Her year ended with SWAN alongside Garden Island Dockyard for leave and maintenance.
The beginning of the year saw SWAN in an Assisted Maintenance Period (AMP), which lasted until mid February. In March SWAN participated in a testing exercise, JUC 96, which was followed by a port visit to Melbourne over Easter. SWAN then continued west, on passage to Fremantle and Cockburn Sound. Albany was visited on her return passage to Sydney, where SWAN arrived on 13 May.
During the period May 1976 to February 1977, SWAN was in refit at Williamstown Naval Dockyard, Melbourne.
SWAN commenced 1977 undergoing a refit at Williamstown Naval Dockyard. This was followed by a short port visit to Burnie, Tasmania, in mid-March 1977. Following her return to Sydney, the period to early September was occupied with a combination of activities in the EAXA, plus scheduled maintenance.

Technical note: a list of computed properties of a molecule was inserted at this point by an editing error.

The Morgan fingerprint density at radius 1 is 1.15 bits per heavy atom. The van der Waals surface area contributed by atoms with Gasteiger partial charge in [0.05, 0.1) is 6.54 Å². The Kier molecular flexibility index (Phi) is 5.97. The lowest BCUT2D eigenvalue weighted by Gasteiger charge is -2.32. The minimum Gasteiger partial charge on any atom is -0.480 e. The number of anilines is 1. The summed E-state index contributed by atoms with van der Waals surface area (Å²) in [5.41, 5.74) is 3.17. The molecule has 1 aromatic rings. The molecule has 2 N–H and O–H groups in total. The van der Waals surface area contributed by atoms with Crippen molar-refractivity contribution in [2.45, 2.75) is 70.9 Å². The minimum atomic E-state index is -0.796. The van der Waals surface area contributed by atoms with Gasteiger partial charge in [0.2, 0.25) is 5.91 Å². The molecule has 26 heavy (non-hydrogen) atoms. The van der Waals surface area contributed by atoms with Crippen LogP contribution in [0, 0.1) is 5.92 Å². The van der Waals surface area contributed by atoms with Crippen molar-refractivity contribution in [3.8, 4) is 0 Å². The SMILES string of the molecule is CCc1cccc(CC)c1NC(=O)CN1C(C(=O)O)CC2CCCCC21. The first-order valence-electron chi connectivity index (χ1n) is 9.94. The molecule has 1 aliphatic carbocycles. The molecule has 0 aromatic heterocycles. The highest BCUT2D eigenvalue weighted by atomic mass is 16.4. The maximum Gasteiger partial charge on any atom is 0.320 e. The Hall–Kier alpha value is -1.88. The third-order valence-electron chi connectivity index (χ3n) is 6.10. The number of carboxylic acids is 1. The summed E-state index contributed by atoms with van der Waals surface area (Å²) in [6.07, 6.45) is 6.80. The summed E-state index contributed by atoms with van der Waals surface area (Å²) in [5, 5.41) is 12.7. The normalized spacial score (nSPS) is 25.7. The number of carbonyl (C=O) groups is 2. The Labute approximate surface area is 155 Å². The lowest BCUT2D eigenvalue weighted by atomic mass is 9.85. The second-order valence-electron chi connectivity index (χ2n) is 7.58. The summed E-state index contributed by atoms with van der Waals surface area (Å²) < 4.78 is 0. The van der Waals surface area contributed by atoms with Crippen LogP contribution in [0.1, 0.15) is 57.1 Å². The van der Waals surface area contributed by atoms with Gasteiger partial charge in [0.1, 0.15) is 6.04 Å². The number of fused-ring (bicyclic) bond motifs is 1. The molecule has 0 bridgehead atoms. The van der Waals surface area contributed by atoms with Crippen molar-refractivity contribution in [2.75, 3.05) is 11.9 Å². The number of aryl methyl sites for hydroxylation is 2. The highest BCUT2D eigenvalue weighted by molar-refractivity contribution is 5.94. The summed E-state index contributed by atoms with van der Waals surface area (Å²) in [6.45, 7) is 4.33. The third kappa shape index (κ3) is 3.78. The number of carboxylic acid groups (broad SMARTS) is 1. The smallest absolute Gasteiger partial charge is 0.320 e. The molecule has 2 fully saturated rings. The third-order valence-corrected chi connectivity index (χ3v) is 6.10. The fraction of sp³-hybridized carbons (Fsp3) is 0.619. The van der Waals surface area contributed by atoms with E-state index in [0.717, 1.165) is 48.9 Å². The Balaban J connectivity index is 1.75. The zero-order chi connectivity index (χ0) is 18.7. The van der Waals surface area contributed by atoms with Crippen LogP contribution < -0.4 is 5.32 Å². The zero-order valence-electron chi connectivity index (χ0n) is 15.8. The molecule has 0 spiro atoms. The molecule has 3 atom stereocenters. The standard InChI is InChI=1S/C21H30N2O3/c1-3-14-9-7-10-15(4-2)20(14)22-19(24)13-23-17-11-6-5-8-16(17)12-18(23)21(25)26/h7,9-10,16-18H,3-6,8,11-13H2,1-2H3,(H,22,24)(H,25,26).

In early October, SWAN, with other RAN units deployed to Singapore and the Indian Ocean for SINDEX 77. She returned to Sydney on 19 December 1977 for leave and maintenance, where her year concluded.
1978 commenced with SWAN alongside Garden Island Dockyard, undergoing an AMP.
In early February SWAN undertook Turana Technical Evaluation Trials in the EAXA. This was followed by a short port visit to Hobart, 2-6 March.
An emergency docking at VickersCockatooIsland on 8 March to rectify leakage from a stern gland interrupted her scheduled program. Following this, SWAN then resumed her scheduled program which included maintenance at GardenIsland, and further exercises in the EAXA with other RAN units. A very successful Family Day at sea was held in perfect weather on 6 April.